Friday, May 25, 2012

Invasive Species in Louisiana

This week Louisiana is the state of choice. Mainly because Hansel from Louisiana responded to my blog last week. This is what their company is doing to help remove an invasive species in Louisiana.

Hansel says, "I was just reading your spotlight on how Kansas is dealing with invasives, and I thought that I might share with you what our company is doing in Louisiana. Working with a grant from the Barataria Terrebonne National Estuary Program, we have started a company that make dog treats out of nutria. As you may know, with the fall of the fur industry, nutria, a highly destructive mammal, have virtually no effective check on their explosive reproductive rates. And they are incredibly destructive to our wetlands. Presently Louisiana has to spend about $1.5 million each year to pay hunters to go in and cull their numbers. By creating consumer demand, we hope to create a private market control on their population (as previously existed when they were harvested for fur), which, in turn, would allow the State to phase out the Nutria Control Program and use those dollars for other coastal restoration projects. In the process, we hope to educate the public as to the dangers posed by invasive species as well as our coastal issues."

Learn more about invasive species in Louisiana:

Attention Boaters: Don’t Be A Carrier!

Attention boaters: You could be carrying an invader that can harm our lakes, foul your boat, hinder water recreation and even threaten our drinking water supply!
Zebra mussels are a very destructive invasive species that can easily spread from lake to lake on boats and trailers like yours. They start out as microscopic larvae known as “veligers” and adults grow to only 1½ inches, but what these small (and often invisible) invaders lack in size they make up for in the damage they do. Zebra mussels have already been found in Lake Texoma, and you have the power to stop them from spreading to other Texas lakes!

This is sound advice for everyone boating on water inhabited by zebra mussels. Wherever you live, you can make a difference and help to stop the spread by following the Clean, Drain and Dry routine whenever moving your boat from one body of water to another. Read the entire bulletin to learn how easy it is to help.

Have they made to your state yet? Check out this distribution map from USGS to see if there are zebra mussels living in a body of water near you.

Monday, May 21, 2012

Weed Science Society says Smartphone Apps Make Invasive's Mapping Easy

Online databases and new smartphone applications are making it easier than ever to track and map infestations of invasive weeds, the Weed Science Society of America (WSSA) said today. "These new resources are moving pockets of information out of universities and laboratories and into the public domain where they are readily accessible," says Lee Van Wychen, Ph.D., WSSA science policy director.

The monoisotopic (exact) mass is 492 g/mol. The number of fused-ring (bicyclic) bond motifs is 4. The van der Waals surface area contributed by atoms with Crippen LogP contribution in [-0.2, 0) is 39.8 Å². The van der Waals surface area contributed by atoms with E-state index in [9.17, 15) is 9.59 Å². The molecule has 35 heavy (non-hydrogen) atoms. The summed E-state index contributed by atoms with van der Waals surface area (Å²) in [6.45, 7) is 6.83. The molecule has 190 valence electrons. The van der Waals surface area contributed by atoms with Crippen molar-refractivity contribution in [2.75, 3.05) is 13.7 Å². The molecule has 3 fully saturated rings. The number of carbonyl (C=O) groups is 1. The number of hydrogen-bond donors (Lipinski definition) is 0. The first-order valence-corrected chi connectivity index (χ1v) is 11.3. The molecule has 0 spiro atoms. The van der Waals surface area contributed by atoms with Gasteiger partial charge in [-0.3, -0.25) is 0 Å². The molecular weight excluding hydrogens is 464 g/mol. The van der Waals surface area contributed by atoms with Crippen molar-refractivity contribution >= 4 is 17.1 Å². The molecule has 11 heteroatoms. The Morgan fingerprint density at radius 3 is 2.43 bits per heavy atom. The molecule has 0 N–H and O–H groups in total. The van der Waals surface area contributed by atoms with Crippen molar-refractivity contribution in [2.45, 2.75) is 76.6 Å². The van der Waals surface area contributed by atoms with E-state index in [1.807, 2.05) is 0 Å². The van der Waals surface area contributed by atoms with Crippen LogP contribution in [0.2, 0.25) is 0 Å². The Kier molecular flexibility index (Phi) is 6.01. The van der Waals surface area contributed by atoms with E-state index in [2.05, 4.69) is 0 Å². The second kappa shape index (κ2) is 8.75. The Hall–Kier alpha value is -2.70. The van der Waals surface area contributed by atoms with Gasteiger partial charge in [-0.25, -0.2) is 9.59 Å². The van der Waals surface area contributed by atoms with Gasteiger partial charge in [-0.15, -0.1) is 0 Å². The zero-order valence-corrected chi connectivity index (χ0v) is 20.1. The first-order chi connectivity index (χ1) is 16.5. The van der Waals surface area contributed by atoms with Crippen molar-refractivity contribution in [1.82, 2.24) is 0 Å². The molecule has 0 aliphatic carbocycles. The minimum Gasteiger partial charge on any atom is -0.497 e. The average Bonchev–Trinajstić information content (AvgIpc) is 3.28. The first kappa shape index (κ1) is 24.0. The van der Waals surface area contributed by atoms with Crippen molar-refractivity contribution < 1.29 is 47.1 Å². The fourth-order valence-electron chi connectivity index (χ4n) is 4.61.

Read the complete Press Release.

Friday, May 18, 2012

Invasive Species in Kansas

Invasive species are in the news on a regular basis, so I thought it might be interesting to look at what is happening in different states. What kind of invasive species are they dealing with and how are they addressing those problems. Learning about what is working or not working in another state might help you manage invasive species in your state more effectively.
Kansas is the choice for this week. I did a little research and found a lot of good information. Unfortunately invasive species are alive and well in Kansas and the folks there are working hard to control and manage them. Below are links to resources, articles, lists and more on invasive species in Kansas.

Thursday, May 17, 2012

Updated Thousand Cankers Disease Survey Guidelines

The U.S. Forest Service and APHIS PPQ have updated the survey guidelines for Thousand Cankers Disease to include instructions for how to use the lure developed for the walnut twig beetle. Thousand Cankers Disease is caused by a fungus, Geosmithia morbida that is carried from tree to tree by walnut twig beetles, Pityophthorus juglandis. It causes death in species of black walnut. It has only been reported in the west at this point, but this disease has the potential to kill balck walnut trees in eastern U.S forests unless we stop it.

Learn how you can help stop the spread
 of this and other tree killing diseases from 

Adult walnut twig beetle
Steven Valley, Oregon Department of Agriculture,
Adult walnut twig beetles
Whitney Cranshaw, Colorado State University,

Stop Invasive Species Act of 2012

Michigan Sea Grant Archive, University of Michigan and Michigan State University,
Congress has introduced a bill to help fight the spread of invasive Asian carp. The bill will require the U.S. Army Corps of Engineers  to complete the study for how to prevent the Asian carp from entering the Great Lakes within 18 months.
Read the bill: Stop Invasive Species Act of 2012.